Traffic congestion keeps rising. In 2014, the German Automobile Club (ADAC) recorded 475,000 traffic jams on German highways, totaling 960,000 kilometers of jammed traffic. Side effects include increased carbon emissions, energy waste, higher transportation and production costs, waste of labor, and delays in product deliveries. A consortium of German car manufacturers estimates the daily economic damage at about 250 million euros.
As the emergence of traffic jams is a complex matter with many potential causes, forecasting traffic jams is a methodologically demanding task. In a new IZA Discussion paper, Nikos Askitas proposes an elegant and parsimonious way to capture expected road congestion before it appears. He utilizes the fact that car drivers tend to inform themselves via internet search about pre-existing traffic conditions, thereby revealing their planned itineraries in advance.
His results show that publicly available Google search intensity data allows to accurately predict 80% of the variation in ADAC traffic jam reports two hours in advance: a 1% increase in searches for the term “stau” (traffic jam) implies a .4% increase in traffic jam reports two hours later.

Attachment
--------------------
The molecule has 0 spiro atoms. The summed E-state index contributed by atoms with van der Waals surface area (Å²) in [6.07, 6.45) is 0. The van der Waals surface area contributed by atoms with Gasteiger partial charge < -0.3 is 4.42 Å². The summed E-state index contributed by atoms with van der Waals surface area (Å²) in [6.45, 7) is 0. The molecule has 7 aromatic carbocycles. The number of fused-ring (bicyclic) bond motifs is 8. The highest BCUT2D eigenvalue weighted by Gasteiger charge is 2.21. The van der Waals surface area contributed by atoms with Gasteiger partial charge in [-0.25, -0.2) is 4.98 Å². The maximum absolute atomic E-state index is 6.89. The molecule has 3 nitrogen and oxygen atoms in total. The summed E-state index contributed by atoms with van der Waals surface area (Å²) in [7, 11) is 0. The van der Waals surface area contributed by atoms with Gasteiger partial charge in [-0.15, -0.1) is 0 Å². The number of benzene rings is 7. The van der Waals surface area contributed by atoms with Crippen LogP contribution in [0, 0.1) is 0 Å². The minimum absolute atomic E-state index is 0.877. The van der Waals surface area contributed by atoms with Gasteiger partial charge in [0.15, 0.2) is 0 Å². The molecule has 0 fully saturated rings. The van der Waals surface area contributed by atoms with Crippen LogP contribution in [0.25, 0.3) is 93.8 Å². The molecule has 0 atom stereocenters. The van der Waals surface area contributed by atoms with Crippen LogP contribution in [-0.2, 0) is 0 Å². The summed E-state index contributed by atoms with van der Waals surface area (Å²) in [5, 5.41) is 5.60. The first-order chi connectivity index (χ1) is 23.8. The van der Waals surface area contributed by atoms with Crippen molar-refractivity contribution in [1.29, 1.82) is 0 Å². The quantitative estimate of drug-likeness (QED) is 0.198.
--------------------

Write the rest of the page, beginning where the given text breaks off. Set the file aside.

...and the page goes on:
In a nutshell, the Google searches at 7:00hrs and 16:00hrs predict how bad things will be at the peak of badness at 9:00hrs and 18:00hrs, respectively, netting out fluctuations by time of day and day of week. Geographic information incorporated into Google searches, such as specific highway numbers and regions, provides further information for a higher quality of forecasting.
The author argues that traffic planners would be well advised to take Google searches for traffic congestion into account when developing models for traffic congestion forecasting and prevention. He further highlights the need for more detailed target data, e.g. through GPS information of search engine users.